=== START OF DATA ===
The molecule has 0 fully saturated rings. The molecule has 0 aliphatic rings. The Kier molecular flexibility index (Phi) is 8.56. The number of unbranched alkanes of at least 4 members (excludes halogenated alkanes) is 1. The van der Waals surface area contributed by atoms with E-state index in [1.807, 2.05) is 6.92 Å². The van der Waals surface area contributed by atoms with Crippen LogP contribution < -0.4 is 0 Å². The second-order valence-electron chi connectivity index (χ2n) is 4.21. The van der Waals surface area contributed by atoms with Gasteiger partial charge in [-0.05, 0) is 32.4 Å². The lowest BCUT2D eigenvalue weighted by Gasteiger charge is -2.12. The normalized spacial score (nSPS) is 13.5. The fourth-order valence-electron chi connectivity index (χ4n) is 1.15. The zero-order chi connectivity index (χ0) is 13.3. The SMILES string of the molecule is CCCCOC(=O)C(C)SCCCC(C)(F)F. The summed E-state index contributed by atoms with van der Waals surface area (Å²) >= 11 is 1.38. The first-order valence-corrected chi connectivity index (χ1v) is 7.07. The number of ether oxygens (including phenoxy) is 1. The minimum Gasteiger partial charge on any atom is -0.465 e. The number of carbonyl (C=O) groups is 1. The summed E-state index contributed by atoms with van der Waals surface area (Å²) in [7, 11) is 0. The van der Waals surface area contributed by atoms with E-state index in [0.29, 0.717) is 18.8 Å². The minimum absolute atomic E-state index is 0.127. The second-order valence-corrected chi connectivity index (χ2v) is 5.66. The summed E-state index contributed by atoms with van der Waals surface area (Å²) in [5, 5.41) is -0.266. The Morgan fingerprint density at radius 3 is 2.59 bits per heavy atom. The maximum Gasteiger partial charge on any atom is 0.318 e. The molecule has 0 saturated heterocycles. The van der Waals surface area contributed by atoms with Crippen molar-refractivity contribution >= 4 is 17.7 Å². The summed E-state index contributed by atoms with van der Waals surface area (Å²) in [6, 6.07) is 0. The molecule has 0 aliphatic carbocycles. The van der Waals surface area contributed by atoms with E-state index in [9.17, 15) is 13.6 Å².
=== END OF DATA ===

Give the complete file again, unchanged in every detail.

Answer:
The molecule has 0 fully saturated rings. The molecule has 0 aliphatic rings. The Kier molecular flexibility index (Phi) is 8.56. The number of unbranched alkanes of at least 4 members (excludes halogenated alkanes) is 1. The van der Waals surface area contributed by atoms with E-state index in [1.807, 2.05) is 6.92 Å². The van der Waals surface area contributed by atoms with Crippen LogP contribution < -0.4 is 0 Å². The second-order valence-electron chi connectivity index (χ2n) is 4.21. The van der Waals surface area contributed by atoms with Gasteiger partial charge in [-0.05, 0) is 32.4 Å². The lowest BCUT2D eigenvalue weighted by Gasteiger charge is -2.12. The normalized spacial score (nSPS) is 13.5. The fourth-order valence-electron chi connectivity index (χ4n) is 1.15. The zero-order chi connectivity index (χ0) is 13.3. The SMILES string of the molecule is CCCCOC(=O)C(C)SCCCC(C)(F)F. The summed E-state index contributed by atoms with van der Waals surface area (Å²) >= 11 is 1.38. The first-order valence-corrected chi connectivity index (χ1v) is 7.07. The number of ether oxygens (including phenoxy) is 1. The minimum Gasteiger partial charge on any atom is -0.465 e. The number of carbonyl (C=O) groups is 1. The summed E-state index contributed by atoms with van der Waals surface area (Å²) in [7, 11) is 0. The van der Waals surface area contributed by atoms with E-state index in [0.29, 0.717) is 18.8 Å². The minimum absolute atomic E-state index is 0.127. The second-order valence-corrected chi connectivity index (χ2v) is 5.66. The summed E-state index contributed by atoms with van der Waals surface area (Å²) in [5, 5.41) is -0.266. The Morgan fingerprint density at radius 3 is 2.59 bits per heavy atom. The maximum Gasteiger partial charge on any atom is 0.318 e. The molecule has 0 saturated heterocycles. The van der Waals surface area contributed by atoms with Crippen molar-refractivity contribution >= 4 is 17.7 Å². The summed E-state index contributed by atoms with van der Waals surface area (Å²) in [6, 6.07) is 0. The molecule has 0 aliphatic carbocycles. The van der Waals surface area contributed by atoms with E-state index in [9.17, 15) is 13.6 Å².